Diagnosing Vitamin B12 Deficiency and Pernicious Anaemia
We asked over a 1,000 of our members whether they were given an initial false diagnosis and how long they had experineced symptoms before being diagnosed.
22% had to wait 2 years for a correct diagnosis
More than 21% had to wait for 5 years
5.5% for 10 years
Almost 16% waited 10 years or more.
There are several reasons why there are problems with patients getting quickly and accurately diagnosed
The problems with diagnosing Pernicious Anaemia begin with the issues surrounding diagnosing B12 Deficiency; these are outlined below:
- There is no consensus of what constitutes a Vitamin B12 Deficiency. Some commentators believe that the current reference level used to determine a deficiency is too low and needs to be raised 5
- Doctors are not ‘looking’ for B12 Deficiency. That’s why it’s important that you ask your doctor to check your B12 levels.
- There are serious shortcomings with the current test used to determine B12 status in patients. The current test, the Combined Binding Luminescence Test is giving false high results in between 22 and 35% of patients (depending on the manufacturer of the test machine). 6 If your test results come back as normal or borderline you may want to ask your doctor for a Therapeutic Trial of B12 injections to judge whether you feel better.
- Different laboratories set different thresholds to determine a deficiency. This means that in one area of the country your test results might indicate a deficiency whereas in another area you wouldn’t be considered to be deficient5. This makes diagnosing any deficiency dependent on your postcode.
- There is an even greyer area with sub-clinical deficiency – a deficiency even though the patient’s B12 status is above the normal threshold for determining any deficiency.
- B12 status is not part of the Full Blood Count that is routinely investigated by doctors. Instead most doctors will rely on enlarged red blood cells (megaloblasts) as being an indicator of low B12. However, enlarged red blood cells (an increase in their ‘mean corpuscular value’ or MCV) is not a reliable indicator of low B12, only around 60% of patients with a B12 deficiency will have enlarged red blood cells (macrocytosis) 2, 3.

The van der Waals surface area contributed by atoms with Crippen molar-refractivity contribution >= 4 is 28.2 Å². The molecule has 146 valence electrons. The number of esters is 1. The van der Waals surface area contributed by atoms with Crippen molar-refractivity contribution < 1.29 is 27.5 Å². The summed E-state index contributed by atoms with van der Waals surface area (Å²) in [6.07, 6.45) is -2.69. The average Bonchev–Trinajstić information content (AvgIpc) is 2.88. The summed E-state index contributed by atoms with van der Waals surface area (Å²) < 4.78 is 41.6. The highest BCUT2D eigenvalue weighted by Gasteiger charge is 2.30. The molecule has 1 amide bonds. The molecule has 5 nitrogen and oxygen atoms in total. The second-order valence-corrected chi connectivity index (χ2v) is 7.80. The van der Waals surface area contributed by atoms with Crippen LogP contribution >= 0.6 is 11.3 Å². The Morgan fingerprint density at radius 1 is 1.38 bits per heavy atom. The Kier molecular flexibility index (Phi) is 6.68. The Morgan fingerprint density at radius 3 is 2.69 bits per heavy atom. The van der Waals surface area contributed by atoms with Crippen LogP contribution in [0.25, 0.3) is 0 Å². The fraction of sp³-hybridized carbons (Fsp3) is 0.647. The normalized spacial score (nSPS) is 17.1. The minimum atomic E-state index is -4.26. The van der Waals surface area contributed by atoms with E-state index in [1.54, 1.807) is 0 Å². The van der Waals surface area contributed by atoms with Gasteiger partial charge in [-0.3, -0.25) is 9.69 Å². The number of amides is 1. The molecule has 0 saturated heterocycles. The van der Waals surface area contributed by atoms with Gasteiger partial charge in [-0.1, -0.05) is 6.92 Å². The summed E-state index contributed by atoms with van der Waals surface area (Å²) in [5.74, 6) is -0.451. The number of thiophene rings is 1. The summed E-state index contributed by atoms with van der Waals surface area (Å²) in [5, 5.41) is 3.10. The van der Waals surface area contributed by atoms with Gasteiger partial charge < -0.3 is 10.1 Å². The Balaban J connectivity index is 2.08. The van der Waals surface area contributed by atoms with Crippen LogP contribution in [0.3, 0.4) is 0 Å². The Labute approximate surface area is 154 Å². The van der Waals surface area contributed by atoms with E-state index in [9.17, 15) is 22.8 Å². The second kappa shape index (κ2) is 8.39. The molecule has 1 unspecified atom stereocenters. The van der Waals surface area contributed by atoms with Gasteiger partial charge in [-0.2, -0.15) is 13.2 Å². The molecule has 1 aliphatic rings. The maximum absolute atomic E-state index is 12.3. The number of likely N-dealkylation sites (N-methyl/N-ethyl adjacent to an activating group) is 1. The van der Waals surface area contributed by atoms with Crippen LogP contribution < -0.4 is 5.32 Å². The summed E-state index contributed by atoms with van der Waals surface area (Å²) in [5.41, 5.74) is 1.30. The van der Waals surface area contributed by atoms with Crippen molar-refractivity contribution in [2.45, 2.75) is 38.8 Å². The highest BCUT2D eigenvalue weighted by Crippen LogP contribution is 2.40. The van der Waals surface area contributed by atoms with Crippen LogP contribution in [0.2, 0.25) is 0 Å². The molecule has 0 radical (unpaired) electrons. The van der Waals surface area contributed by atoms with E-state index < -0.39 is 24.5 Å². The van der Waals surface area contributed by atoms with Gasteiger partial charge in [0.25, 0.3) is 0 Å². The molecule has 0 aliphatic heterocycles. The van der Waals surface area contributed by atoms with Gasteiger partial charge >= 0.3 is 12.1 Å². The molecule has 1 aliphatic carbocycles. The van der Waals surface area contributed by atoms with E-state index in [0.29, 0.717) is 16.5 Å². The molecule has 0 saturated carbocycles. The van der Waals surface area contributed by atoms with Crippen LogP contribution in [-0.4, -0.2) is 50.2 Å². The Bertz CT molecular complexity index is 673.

‘Neurological symptoms due to cobalamin deficiency may occur in the presence of a normal MCV’ 5. Ask for your B12 to be tested if your full blood count doesn’t show any signs of enlarged red blood cells.
- If you are taking any sorts of B12 Supplement (such as a multivitamin tablet) do tell your doctor about this. Also, be aware that taking folic acid will prevent your red blood cells becoming enlarged so be sure to tell your doctor if you are taking any form of folic acid.
The Guidelines on Cobalamin and Folic Acid by the British Committee for Standards in Haematology 5 state the following:
- The clinical picture is the most important factor in assessing the significance of test results assessing cobalamin status since there is no ‘gold standard’ test to define deficiency.
- Definitive cut-off points to define clinical and subclinical deficiency states are not possible, given the variety of methodologies used and technical issues, and local reference ranges should be established.
- In the presence of discordance between the test result and strong clinical features of deficiency, treatment should not be delayed to avoid neurological impairment.
Whatever the outcome of the tests it is a good idea to ask for a copy of the results so that you can make an informed decision about your next step – the treatment.
- Some doctors believe that the current threshold for determining B12 Deficiency is far too low 6 and that there is a link between the speed of brain shrinkage and B12 levels.7
- You cannot overdose on vitamin B12 as it is a water soluble vitamin.
When you go to your Health Professional it will be useful for you to go fully informed. So please feel free to use the items we have created below.
Testing for Pernicious Anaemia , suggestions for you and your GP – It will be useful for you to print and read this.
Symptom Checklist (PDF) – This is useful to print, read and fill in.
To read our extended information on the Diagnosis of Pernicious Anaemia, please login or become a member.
- May 2014
- Patient Journeys: diagnosis and treatment of Pernicious Anaemia: Hooper M V, Hudson P, et al; British Journal of Nursing, 2014, Vol. 23, No 7
- Beck W S. Neuropsychiatric consequences of cobalamin deficiency. Advanced Institute of Medicine, 1991; 36: 33-56
- Lindenbaum J, Healton EB et al. Neuropsychiatric disorders caused by cobalamin deficiency in the absence of anemia or macrocytosis. New England Journal of Medicine 1988; 318(26): 1720-1728
- Devalia V, Hamilton M, Molloy A; Guidelines for the Diagnosis and Treatment of Cobalamin and Folate Disorders; British Journal of Haematology,2014,166,496-513
- Carmel R, Agrawal Y P. Failures of Cobalamin Assays and Pernicious Anaemia. New England Journal of Medicine, 2012, 367(4): 266.
See also David T. Yang, Rachel J. Cook, Spurious Elevations of Vitamin B12 with Pernicious Anemia: New England Journal of Medicine; 366;18
- Smith & Refsum; Do We Need To Reconsider Blood Level of Vitamin B12? Journal of Internal Medicine, 2012;271(2): 179-182
- Douaud G, Refsum H, et al: Preventing Alzheimer’s disease-related gray matter atrophy by B-vitamin treatment http://www.ncbi.nlm.nih.gov/pubmed/23690582